This 24th I decide to go up on the hill and see what pictures I could get of the fireworks.  I got up there around 9:00, even though the official fireworks wouldn’t start until 10:00, and I’m glad I did.  The first thing that struck me was that it sounded and looked like I was looking down on a town under siege.  Fireworks were going off all across the valley.  I could see explosions all over the place, and the smoke their launch left hanging right above the trees.  And I could hear popping and banging all around me, some of the louder explosions echoing off the mountains.  It was weird, surreal.  Hopefully you can get an idea of it from this video.  Keep in mind I took it with my cell phone, so don’t expect too much clarity.

Here are some of the pictures I took.  It surprised me that I liked some of the lighter ones better than the ones taken later at night.




P.S. – Lisa, this is where I took the pictures from:

Tuesday, July 23, 2013

Blurred Vision

I’ll admit it – I blurred these perfectly sharp pictures just for this theme.  That’s because as soon as I saw the theme I thought “Cool, now I can use some of my school pictures.”  In case you didn’t know, I can get in trouble if I post pictures of students on my blog, especially if the students are in focus and easily identifiable.

So I waded through my school pictures and chose one from each of the schools I taught at, ones with (hopefully) good stories that go with them.

School #1:  In 2001 our school did a service project where we brought a bunch of students up to Midway to help clear part of the track for one of the 2002 Olympic venues.  Here are a few students sitting on the hill relaxing after a day of clearing.

Back then it was common for both boys and girls to bleach their hair, and this picture reminded me of one student who did it himself.  He came to school with his previously brown hair bleached a very white blond.  One spot on the top, back of his head was particularly white, and the hair just fell out onto my finger when I poked at it.  I asked him what he did to bleach is hair.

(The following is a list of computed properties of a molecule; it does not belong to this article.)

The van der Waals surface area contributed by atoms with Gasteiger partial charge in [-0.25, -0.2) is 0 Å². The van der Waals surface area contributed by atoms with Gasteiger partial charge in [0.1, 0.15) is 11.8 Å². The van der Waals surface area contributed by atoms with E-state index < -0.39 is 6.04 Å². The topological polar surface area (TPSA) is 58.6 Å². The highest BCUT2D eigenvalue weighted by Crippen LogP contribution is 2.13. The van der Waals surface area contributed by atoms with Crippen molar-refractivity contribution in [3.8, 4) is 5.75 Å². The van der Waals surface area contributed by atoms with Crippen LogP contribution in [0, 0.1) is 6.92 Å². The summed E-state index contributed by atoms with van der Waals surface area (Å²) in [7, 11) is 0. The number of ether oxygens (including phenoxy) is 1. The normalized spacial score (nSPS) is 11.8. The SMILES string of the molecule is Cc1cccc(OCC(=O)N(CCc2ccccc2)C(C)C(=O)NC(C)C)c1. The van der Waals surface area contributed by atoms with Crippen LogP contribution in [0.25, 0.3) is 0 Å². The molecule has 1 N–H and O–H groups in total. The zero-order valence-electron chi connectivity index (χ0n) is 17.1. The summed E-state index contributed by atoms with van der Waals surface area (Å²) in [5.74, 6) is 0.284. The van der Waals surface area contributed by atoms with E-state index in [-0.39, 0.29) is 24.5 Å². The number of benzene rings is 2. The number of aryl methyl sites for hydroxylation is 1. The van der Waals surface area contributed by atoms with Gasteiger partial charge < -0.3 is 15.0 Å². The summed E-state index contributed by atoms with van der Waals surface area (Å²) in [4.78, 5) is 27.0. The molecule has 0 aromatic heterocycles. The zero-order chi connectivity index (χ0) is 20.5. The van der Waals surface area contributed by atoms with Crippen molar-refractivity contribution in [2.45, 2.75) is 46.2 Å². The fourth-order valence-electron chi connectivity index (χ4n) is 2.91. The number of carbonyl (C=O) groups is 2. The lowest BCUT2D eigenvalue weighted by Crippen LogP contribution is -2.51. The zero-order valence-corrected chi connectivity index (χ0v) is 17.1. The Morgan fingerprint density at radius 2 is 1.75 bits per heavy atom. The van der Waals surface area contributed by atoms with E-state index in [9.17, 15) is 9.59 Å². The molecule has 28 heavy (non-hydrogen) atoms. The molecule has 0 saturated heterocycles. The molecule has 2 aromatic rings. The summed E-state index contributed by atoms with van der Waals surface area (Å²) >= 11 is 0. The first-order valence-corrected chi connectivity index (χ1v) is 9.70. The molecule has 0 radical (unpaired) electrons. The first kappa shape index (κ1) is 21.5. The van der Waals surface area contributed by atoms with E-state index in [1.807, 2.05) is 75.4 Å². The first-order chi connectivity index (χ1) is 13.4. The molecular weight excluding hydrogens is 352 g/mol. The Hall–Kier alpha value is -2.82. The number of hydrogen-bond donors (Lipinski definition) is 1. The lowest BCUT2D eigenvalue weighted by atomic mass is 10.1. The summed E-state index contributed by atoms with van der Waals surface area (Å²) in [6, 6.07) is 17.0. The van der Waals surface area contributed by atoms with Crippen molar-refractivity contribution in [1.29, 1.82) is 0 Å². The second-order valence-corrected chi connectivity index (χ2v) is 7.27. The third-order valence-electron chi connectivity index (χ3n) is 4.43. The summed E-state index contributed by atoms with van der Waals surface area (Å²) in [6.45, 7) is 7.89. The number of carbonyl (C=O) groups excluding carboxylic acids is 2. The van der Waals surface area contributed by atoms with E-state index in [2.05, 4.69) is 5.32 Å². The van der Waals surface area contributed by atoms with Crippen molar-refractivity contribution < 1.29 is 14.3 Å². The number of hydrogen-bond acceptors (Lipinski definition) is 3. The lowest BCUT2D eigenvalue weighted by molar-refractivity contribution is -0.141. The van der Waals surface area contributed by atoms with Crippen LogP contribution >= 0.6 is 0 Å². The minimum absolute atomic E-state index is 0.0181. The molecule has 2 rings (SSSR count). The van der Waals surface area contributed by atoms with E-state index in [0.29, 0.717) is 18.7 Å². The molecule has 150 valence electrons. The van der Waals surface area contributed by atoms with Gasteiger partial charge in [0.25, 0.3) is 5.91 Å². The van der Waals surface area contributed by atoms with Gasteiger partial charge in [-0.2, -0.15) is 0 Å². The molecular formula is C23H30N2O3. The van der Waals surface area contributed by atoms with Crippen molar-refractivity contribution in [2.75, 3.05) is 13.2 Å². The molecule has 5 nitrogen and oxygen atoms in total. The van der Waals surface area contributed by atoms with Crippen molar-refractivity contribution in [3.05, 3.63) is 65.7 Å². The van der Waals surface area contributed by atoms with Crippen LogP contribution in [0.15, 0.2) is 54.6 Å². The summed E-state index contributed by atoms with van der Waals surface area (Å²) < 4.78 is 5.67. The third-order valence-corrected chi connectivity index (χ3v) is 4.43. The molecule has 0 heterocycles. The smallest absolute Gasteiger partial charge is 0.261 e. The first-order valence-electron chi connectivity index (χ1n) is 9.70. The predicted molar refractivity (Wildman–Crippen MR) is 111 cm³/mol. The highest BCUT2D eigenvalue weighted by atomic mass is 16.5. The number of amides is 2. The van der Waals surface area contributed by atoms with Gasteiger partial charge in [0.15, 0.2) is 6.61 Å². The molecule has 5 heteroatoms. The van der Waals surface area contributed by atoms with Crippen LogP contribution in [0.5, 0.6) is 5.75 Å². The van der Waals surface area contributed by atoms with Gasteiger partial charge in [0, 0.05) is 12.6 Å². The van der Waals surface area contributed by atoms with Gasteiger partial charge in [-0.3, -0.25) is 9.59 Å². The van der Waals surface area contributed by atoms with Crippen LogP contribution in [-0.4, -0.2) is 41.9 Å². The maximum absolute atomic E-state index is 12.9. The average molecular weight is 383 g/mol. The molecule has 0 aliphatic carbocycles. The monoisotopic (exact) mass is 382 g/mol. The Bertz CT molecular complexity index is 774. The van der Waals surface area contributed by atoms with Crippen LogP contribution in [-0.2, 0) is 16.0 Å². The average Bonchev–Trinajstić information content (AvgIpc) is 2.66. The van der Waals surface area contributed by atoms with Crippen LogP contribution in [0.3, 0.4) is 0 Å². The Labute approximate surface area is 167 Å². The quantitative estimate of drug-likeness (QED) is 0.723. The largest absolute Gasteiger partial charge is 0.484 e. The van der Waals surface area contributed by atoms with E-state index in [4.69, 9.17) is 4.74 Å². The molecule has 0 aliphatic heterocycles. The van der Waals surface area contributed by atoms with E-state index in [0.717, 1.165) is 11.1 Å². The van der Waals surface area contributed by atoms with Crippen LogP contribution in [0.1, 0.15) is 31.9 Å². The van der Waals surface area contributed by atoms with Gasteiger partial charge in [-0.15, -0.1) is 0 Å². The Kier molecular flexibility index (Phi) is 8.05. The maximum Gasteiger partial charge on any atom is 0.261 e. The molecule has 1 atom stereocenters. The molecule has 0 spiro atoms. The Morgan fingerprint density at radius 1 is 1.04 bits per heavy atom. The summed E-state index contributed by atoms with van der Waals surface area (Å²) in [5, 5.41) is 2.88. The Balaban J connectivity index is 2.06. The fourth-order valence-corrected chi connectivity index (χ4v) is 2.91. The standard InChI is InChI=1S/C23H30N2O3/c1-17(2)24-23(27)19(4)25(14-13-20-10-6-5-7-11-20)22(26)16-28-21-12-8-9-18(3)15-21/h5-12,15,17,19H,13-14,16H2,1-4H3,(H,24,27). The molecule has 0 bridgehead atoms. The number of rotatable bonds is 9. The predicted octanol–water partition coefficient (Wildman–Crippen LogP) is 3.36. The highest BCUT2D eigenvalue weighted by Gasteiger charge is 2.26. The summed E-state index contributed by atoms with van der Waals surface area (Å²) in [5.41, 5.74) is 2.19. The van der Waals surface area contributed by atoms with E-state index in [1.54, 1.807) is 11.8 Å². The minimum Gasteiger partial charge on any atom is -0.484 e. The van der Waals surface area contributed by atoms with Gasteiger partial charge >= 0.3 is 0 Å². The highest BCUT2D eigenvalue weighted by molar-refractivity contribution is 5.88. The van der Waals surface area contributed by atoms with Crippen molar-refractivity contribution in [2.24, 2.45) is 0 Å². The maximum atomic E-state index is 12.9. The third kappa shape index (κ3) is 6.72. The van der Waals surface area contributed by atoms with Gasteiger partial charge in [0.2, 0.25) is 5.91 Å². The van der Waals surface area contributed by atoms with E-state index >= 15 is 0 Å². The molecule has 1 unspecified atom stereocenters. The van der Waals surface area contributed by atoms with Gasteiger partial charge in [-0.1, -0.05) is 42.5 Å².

I poured a bunch of bleach in a bowl, stuck my head in and held it there.  I figured it was done when it started burning.

Uh, more than done.  He ended up having to shave his head completely.  At least it grew back.

School #2: This kid got paid $5 to lick my chalkboard when I called him up to do a problem.  The smearing of chalk all over his face was free.  **This student also drank a 3 month old carton of milk for $7, and was confused why he was feeling nauseous by lunch.

School #3: One of the classes I enjoyed the most was this after-school cooking class at an inner-city middle school.  It was always packed and the kids loved it, and surprisingly they liked cooking “real food” more than desserts.  Several of them proudly told me how they had made our home made chicken noodle soup for their families.

School #4: Another class I really enjoyed teaching was my Psychology classes at the high school.  One of our counselors got her father to bring in his lie-detector machine and we had fun hooking up students to it and asking them (benign) questions.

School #5: A student brought in some Kool-Aid that he had forgotten to put the sugar in.  We spent some time seeing who would dare to try the unsweetened Kool-Aid, and getting pictures of their reactions.

School #6: And finally, a crowd surrounds students competing in a pie eating contest during lunch.